Energy Internet and eVehicles Overview

Governments around the world are wrestling with the challenge of how to prepare society for inevitable climate change. To date most people have been focused on how to reduce Green House Gas emissions, but now there is growing recognition that regardless of what we do to mitigate against climate change the planet is going to be significantly warmer in the coming years with all the attendant problems of more frequent droughts, flooding, sever storms, etc. As such we need to invest in solutions that provide a more robust and resilient infrastructure to withstand this environmental onslaught especially for our electrical and telecommunications systems and at the same time reduce our carbon footprint.

Linking renewable energy with high speed Internet using fiber to the home combined with autonomous eVehicles and dynamic charging where vehicle's batteries are charged as it travels along the road, may provide for a whole new "energy Internet" infrastructure for linking small distributed renewable energy sources to users that is far more robust and resilient to survive climate change than today's centralized command and control infrastructure. These new energy architectures will also significantly reduce our carbon footprint. For more details please see:

Using autonomous eVehicles for Renewable Energy Transportation and Distribution: and

Free High Speed Internet to the Home or School Integrated with solar roof top:

High level architecture of Internet Networks to survive Climate Change:

Architecture and routing protocols for Energy Internet:

How to use Green Bond Funds to underwrite costs of new network and energy infrastructure:

Wednesday, September 15, 2010

Excellent new OECD report on Green ICT

OECD countries agree to tackle global environmental challenges through information and communication technologies (ICTs),3407,en_21571361_45683854_1_1_1_1_1,00.html

Boosting sustainable economic growth is high on government agendas. The Recommendation of the OECD Council on Information and Communication Technologies (ICTs) and the Environment supports governments to increase the environmental benefits of ICT applications and improve environmental impacts of ICTs. As governments embark on green growth paths, this recommendation addresses areas where public sector action can help overcome shortcomings identified in OECD reports on ICT and the environment. OECD analysis shows that most “Green ICT” initiatives concentrate on the direct effects of ICTs themselves rather than tackling climate change and environmental degradation through the use of ICTs as an enabling or “smart” technology

About the ICCP Technology Foresight Forum

First launched in 2005, Technology Foresight Forums are an annual event organised by the OECD Committee for Information, Computer, and Communications Policy to help identify opportunities and challenges for the Internet Economy posed by technical developments. Foresight forums represent a collaborative effort of policy makers from member and non-member governments, business, civil society, and the Internet technical community. Past forum topics include RFID, Next Generation Networks, Participative Web, and Cloud computing.

Greener and Smarter: ICTs, the environment and climate change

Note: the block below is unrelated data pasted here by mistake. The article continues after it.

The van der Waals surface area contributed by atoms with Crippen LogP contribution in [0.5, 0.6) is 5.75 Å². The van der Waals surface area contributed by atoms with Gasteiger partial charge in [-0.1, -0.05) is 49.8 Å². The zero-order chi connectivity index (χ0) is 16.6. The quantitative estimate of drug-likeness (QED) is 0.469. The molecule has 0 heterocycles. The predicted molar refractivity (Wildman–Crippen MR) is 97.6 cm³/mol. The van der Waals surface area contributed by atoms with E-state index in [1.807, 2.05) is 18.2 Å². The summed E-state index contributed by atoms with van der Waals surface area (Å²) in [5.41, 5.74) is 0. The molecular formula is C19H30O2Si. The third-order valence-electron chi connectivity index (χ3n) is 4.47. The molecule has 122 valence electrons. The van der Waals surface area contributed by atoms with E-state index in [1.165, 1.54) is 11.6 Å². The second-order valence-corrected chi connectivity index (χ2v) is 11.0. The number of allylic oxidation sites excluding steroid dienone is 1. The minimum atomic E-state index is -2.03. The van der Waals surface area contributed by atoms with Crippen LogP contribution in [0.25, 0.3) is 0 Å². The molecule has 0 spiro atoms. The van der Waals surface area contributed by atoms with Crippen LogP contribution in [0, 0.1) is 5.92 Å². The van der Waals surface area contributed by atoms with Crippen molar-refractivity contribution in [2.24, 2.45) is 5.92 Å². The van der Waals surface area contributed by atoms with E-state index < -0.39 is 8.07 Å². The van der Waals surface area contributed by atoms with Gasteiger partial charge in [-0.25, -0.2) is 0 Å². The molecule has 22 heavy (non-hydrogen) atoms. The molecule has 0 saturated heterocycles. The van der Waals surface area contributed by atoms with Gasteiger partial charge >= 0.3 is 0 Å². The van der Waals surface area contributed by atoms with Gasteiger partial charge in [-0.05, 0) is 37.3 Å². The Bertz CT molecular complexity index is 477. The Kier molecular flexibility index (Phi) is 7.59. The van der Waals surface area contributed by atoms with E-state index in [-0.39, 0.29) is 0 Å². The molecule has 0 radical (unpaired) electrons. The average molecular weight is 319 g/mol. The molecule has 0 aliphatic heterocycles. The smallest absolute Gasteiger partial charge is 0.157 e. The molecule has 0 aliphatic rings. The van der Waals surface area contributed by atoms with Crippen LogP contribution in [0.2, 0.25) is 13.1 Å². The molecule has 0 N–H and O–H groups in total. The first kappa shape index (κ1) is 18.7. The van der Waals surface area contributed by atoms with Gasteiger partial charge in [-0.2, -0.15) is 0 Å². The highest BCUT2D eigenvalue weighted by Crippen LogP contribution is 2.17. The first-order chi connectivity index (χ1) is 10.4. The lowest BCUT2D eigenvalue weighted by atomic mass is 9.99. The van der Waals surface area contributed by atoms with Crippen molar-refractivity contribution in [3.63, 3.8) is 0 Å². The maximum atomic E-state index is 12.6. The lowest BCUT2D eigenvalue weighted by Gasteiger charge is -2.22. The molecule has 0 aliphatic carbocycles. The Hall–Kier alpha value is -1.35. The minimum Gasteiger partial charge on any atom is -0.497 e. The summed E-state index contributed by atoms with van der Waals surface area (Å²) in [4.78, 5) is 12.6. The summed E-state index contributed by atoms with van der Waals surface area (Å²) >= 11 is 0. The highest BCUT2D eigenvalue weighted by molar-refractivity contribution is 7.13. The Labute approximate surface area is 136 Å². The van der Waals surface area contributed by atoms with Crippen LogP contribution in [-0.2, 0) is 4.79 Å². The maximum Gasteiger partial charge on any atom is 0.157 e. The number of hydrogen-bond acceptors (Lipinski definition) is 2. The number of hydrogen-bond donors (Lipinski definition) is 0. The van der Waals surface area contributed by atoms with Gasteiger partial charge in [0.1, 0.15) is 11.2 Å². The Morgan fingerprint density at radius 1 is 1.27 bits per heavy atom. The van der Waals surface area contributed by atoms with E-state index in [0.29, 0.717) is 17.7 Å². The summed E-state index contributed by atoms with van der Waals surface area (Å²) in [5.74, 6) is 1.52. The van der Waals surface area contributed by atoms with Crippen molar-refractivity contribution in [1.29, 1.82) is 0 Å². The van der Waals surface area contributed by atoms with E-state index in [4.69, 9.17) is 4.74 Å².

Synthesis report,3343,en_21571361_45683854_45982952_1_1_1_1,00.html

The report develops a framework for assessing the environmental benefits and impacts of ICTs, including the direct impacts of technologies themselves as well the impacts of ICTs in improving environmental performance more widely. The report outlines empirical findings on environmental impacts for a range of ICT and Internet applications in energy, transport, waste management and others.

Information and communication technologies (ICTs) are a key enabler of “green growth” in all sectors of the economy. They are a key part of government strategies for a sustainable economic

“Greener and smarter” ICTs include ICTs with better environmental performance than previous generations (direct impacts) and ICTs that can be used to improve environmental performance
throughout the economy and society (enabling and systemic impacts).

-Direct environmental impacts of ICTs are considerable in areas such as energy use, materials throughput and end-of-life treatment. Government “green ICT” policies can be instrumental in promoting life-cycle approaches for improved R&D and design of ICT goods, services and systems.

Innovative ICT applications enable sustainable production and consumption across the entire economy. The potential for improving environmental performance targets specific products, but also entire systems and industry sectors, e.g. construction, transport, energy. Governments can promote cross-sector R&D programmes, national and regional initiatives as well as local pilot projects. This is particularly important in areas where structural barriers, e.g. lack of commercial incentives or high investment costs, may hinder the rapid uptake of “smart” ICTs.

Information and communication are pivotal for system-wide mitigation of environmental impacts and adaptation to inevitable changes in the environment. Governments can stimulate further research into the systemic impacts – intended and unintended – of the diffusion of ICTs in order to assess how ICTs and the Internet contribute to environmental policy goals in the long term.

Measurement of the environmental impacts of “green and smart” ICTs remains an important issue to address. Especially with regards to enabling and systemic impacts, available empirical analysis is methodologically diverse, making comparisons difficult.
twitter: BillStArnaud
skype: Pocketpro

twitter: BillStArnaud
skype: Pocketpro

Blog Archive